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Current Position:Home » News » Marketing & Retail » Topic

Strong opening prices for SA avocados in EU

Zoom in font  Zoom out font Published: 2017-03-29  Views: 1
Core Tip: The first South African avocados have started arriving in Europe to find quite empty markets because recent floods have disrupted the Peruvian avocado industry, causing a delay in ripening and loading their fruit.
The first South African avocados have started arriving in Europe to find quite empty markets because recent floods have disrupted the Peruvian avocado industry, causing a delay in ripening and loading their fruit.

“We normally receive good prices this time of the year due to an empty market. Because of the lack of supply from Peru, prices might even be higher than in previous years,” says Rouxan Jansen van Rensburg of Corefruit. Their first consignment of Fuerte and Maluma Hass arrived late last week in the EU. “At opening levels of €15 to €16 for 4kg Hass it looks very promising.”

Richard Nhatarikwa of The Fruit Farm Group agrees that prices are strong; their first consignment, also Fuerte, arrived this week in Rotterdam. “Prices are better than last year, even though we were helped by the exchange rate last year. Our first consignment was five containers, each containing 20 pallets with 264 x 4kg cartons.” They will start sending Hass avocados this week, arriving from 15 packhouses in the Lowveld, South Africa’s foremost avocado production region. Last year the company marketed over 2 million 4kg cartons.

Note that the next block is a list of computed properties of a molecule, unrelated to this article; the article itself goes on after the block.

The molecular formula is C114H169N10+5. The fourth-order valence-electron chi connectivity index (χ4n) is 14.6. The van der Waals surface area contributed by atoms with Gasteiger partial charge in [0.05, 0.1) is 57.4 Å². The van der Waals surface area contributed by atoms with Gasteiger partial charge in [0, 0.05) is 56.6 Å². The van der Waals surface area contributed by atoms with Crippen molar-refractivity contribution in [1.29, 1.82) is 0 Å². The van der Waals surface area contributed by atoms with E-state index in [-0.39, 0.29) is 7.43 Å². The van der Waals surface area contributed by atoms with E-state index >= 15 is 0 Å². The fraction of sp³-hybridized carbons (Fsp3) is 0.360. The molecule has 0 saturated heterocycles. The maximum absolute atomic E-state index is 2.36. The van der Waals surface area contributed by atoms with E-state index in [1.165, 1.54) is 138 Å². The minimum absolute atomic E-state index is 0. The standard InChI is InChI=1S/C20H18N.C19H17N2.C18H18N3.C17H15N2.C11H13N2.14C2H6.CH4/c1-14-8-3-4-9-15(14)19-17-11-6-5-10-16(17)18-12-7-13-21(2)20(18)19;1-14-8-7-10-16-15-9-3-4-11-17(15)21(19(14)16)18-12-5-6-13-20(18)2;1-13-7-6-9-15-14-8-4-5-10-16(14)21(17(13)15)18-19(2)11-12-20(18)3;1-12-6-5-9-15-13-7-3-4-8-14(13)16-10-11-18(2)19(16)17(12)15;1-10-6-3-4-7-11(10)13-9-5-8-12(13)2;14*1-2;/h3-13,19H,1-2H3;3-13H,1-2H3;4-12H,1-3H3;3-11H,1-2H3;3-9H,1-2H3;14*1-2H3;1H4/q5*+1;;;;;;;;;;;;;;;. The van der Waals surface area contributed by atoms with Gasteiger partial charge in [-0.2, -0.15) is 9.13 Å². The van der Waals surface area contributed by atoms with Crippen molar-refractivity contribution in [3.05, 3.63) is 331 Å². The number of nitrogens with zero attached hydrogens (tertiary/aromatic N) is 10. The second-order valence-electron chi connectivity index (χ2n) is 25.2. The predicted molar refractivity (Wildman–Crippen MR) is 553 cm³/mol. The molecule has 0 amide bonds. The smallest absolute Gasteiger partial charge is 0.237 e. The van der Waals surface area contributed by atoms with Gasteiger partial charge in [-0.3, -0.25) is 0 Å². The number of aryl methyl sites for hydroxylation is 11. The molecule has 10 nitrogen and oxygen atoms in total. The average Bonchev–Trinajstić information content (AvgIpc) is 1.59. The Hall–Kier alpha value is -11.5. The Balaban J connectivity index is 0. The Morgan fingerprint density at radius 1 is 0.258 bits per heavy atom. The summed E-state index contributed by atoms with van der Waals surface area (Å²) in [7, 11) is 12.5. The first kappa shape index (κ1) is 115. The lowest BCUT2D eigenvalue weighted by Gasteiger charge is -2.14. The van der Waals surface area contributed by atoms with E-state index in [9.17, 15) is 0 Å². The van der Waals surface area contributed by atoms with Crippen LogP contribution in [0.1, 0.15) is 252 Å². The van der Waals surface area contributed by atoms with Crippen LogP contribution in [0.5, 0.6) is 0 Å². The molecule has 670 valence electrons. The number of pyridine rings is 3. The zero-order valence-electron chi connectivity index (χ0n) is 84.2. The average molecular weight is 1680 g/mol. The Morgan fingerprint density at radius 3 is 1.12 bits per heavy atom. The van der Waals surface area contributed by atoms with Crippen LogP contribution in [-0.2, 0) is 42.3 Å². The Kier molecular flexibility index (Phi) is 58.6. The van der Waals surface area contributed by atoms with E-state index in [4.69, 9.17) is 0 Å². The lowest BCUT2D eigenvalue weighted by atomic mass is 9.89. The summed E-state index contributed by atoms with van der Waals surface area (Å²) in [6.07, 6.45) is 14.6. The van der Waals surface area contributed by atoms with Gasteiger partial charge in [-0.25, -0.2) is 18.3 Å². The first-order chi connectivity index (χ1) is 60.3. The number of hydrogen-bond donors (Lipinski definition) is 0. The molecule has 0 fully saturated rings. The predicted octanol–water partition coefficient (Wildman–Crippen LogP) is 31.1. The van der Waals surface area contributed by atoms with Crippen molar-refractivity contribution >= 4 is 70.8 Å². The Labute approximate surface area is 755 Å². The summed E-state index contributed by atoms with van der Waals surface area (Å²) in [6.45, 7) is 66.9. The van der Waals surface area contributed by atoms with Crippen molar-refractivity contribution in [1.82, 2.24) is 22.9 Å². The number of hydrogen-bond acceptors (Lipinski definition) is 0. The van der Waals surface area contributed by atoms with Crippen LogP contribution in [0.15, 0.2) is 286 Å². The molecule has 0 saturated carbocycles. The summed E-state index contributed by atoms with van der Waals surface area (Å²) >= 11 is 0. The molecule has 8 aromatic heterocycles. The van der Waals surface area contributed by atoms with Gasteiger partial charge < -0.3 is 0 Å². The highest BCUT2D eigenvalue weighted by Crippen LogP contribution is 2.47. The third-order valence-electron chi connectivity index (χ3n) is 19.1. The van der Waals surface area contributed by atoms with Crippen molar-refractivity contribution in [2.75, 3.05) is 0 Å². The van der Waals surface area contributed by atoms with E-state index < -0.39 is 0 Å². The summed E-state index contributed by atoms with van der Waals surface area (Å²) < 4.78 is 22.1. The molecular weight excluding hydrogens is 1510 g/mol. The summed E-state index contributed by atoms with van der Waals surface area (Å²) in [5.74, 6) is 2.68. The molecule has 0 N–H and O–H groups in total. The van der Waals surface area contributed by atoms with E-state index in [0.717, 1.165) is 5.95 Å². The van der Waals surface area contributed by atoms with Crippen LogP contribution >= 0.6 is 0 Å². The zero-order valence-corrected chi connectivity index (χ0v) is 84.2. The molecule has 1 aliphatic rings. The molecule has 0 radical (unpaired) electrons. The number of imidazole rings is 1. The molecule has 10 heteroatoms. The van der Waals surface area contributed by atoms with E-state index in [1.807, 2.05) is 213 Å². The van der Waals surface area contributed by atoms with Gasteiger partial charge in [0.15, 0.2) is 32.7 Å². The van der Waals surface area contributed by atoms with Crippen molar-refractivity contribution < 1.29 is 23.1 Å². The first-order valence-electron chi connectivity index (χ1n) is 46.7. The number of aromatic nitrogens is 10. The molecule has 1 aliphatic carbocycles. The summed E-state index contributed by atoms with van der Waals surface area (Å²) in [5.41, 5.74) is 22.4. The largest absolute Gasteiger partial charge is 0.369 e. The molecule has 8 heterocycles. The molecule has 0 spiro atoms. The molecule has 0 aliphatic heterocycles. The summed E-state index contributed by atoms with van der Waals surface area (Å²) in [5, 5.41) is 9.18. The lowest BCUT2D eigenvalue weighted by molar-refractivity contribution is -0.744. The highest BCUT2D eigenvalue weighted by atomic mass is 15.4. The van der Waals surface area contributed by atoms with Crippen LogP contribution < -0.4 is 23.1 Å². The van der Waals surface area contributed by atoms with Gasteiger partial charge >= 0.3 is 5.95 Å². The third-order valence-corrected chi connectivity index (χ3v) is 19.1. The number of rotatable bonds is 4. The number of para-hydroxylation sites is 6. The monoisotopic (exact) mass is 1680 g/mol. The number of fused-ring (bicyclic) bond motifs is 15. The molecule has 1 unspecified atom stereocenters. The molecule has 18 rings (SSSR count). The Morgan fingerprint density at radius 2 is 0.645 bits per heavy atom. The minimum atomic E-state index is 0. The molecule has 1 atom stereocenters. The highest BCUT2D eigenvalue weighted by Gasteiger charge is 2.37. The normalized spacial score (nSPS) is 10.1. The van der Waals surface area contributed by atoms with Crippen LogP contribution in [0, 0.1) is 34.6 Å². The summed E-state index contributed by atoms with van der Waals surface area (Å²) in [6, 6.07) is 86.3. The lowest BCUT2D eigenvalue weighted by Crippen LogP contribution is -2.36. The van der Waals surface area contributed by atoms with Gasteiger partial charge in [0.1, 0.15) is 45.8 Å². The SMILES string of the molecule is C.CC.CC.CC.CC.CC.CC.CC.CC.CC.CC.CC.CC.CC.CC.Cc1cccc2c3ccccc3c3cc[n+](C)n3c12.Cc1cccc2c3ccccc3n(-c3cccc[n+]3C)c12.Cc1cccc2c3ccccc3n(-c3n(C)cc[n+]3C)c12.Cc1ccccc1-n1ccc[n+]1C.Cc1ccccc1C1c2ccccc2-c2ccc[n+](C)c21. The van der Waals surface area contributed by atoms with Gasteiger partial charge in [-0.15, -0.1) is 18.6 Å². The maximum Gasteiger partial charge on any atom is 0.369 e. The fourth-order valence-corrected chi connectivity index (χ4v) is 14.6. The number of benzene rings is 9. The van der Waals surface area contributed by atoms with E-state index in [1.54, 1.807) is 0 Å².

The EU takes 99% of South Africa’s export avocados; the UK making up 20% of that figure.

Avocado volumes are expected to be somewhat lower than last year; 50,000t versus 2016’s 54,000t. “Avocados are alternate bearing and this is an off year. Last year was an on year and volumes would’ve been greater if it hadn't been for the hail. However, orchard management techniques like correct pruning, irrigation and fertilisation reduce the fluctuations between alternate years. Also, there are new orchards coming into production this year, which further reduces the fluctuation,” explains Derek Donkin, Subtrop CEO. There will be an extra 1,000ha of avocados planted every year for the next few years.

Currently, South African avocado production is made up of 60 to 62% Hass and Hass-type (like Maluma and GEM) avocados and 38 to 40% greenskinned varieties, like Fuerte and Pinkerton. “The export market prefers the darkskinned avocado, but there is a place for Greenskins as well. Local preference is the opposite but it is changing. Ten to fifteen years ago there was low local demand for Hass and prices were low, but it has become increasingly popular,“ says Donkin.

Roughly half – 50 to 54% - of local production is exported, a substantial portion (10 to 15%) is sent for processing into guacamole or avocado oil, and the rest is consumed fresh. “Volumes are steadily increasing,” says Christoff de Wet, market agent at the RSA Group. “Fuerte is common, while Hass and Pinkerton are trickling in. Count 12 avocados are getting a decent price, R60 to R80 [€4.39 to €5.86] per 4kg carton. Quality is very good.” At the consumer end, supermarket prices are still very high.

Elfranco Hoogenhout, owner of Farmers Trust, is seeing the same prices for avocados of counts 12 and 14, going down to R50 [€3.66] for smaller avocados, counts 20 and 22. “At the moment we’re still only marketing Fuerte, Hass will come in about a month’s time. There aren’t a lot but there are enough.”

 
keywords: avocados
 
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